Marcus Harris’ failings with the bat in Test cricket are well documented, but Mark Taylor believes inadequate fielding sealed the Victorian’s fate when the Australian squad was selected for the tour of India.
While Harris was included as a spare batter for this summer’s Test series against the West Indies and South Africa, the left-hander was dropped and replaced by Peter Handscomb for Australia’s visit to India over February and March.
Taylor says he was intrigued that George Bailey, Australia’s chair of selectors, noted Handscomb’s ”exceptionally good” fielding close to the wicket worked in his favour when the squad was picked.
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Harris has spent time under the lid in Test cricket, but it would be a stretch to describe the 30-year-old as a strong fielder.
“The problem with Marcus Harris is he brings nothing else to the table apart from his batting,” Taylor told Wide World of Sports.
“He’s not a great fielder and he’s not a great catcher, and I suspect that’s one of the reasons that he’s not on the tour (to India).”
As a consistent member of the Australian Test side between 2016 and 2019, Handscomb was a threat at silly point or short leg.
Ed Cowan is a sound example of a man who struggled with the bat in Test cricket but was potent for Australia as a close-in fielder.
Taylor suspects Usman Khawaja’s ordinary fielding goes some way to explaining why he’s only played 56 Tests.
“One of the reasons, I think, that Khawaja hasn’t played as many games as he could have is because if he’s not making runs he’s got nothing to fall back on to say they’re contributing,” Taylor said.
“That’s why I think if you’re a batsman, an out-and-out batsman, you’ve got to be a good fielder somewhere. And particularly with catching. The old saying that catches win Test matches is very true.”
But Taylor doesn’t think Harris enjoyed a lucky ride with selectors between 2018 and 2022; the former Australian captain says the opener is a “good player”, and pointed to his record in English county cricket.
Harris compiled 655 runs at 54.58, including three centuries, in the 2021 English county cricket season, and 726 runs at 42.70, including three tons, in the 2022 competition.
Those numbers could secure him squad selection for the Ashes tour of England this year, which will likely be preceded by Australia competing in the World Test Championship final at The Oval.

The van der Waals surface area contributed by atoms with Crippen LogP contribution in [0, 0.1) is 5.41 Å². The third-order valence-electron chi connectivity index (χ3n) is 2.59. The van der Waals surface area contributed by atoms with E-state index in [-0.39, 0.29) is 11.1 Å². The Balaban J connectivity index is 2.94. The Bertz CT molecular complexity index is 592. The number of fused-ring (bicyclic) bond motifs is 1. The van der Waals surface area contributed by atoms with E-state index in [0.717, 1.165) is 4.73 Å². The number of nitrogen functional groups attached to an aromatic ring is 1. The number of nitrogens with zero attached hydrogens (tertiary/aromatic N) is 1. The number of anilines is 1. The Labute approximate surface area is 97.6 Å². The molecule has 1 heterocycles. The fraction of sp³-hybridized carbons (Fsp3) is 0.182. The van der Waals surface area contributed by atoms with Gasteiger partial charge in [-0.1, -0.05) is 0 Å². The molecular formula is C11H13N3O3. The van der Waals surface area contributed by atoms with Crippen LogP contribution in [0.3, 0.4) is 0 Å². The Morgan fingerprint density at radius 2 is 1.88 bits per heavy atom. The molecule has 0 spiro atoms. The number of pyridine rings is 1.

“I think he was potentially on call if David Warner or Khawaja missed out, but they’ve now both made runs and obviously will open the batting for Australia in India,” Taylor said.
“They don’t really need a lot of cover in the top order anymore, so that’s the reason that Harris is no longer needed.
“And obviously (Matthew) Renshaw, too, has come in as potential for an Ashes tour.
“So there’s a bit of competition going on there, which is a healthy thing.”
Handscomb was axed from the Australian Test side after the 2019 New Year’s Test, but he clawed back a spot in the squad over two prosperous Sheffield Shield seasons.
He tallied a competition-high 697 runs at 49.78 in the 2021-22 summer and has registered an unmatched 571 runs at 81.57 so far this summer.
Taylor is delighted for Handscomb but said the re-selection of the 31-year-old exposed a lack of depth in Australian batting.
“The fact is he’s gone away and made runs and put his name back up there with selectors,” Taylor said.
“It’s disappointing there hasn’t been a younger batsman coming through who could have grabbed that spot. Ideally it would have been nice for a 23-year-old or a 24-year-old to to be that person as the next batter in. So that’s probably the disappointing thing and the worry for Australian cricket … I think it’s a worry of depth of our batting in Australia at the moment.”
Handscomb’s Sheffield Shield average of 81.57 so far this summer is considerably higher than the averages of South Australia’s Nathan McSweeney (43.71), NSW duo Jason Sangha (25.50) and Baxter Holt (28.75), and Western Australia’s Aaron Hardie (26.83).
“A lot of the sides are still relying on those senior players to make most of the runs. If you look at NSW cricket, a lot of those younger guys who have been selected in recent times haven’t made big runs — and that’s of concern,” Taylor said.
“NSW, if I use them as an example, are still looking for Moises Henriques to score the runs.
“Now, ideally, you want to see Baxter Holt, Jason Sangha, these sort of guys making the runs, becoming the next generation of batsmen in Australia. At the moment I’m not seeing that … there’s not a lot of young guys coming through who are belting the door down with big runs in Shield cricket to be that next guy in the Australian side. And that’s a concern with our depth of batting.”
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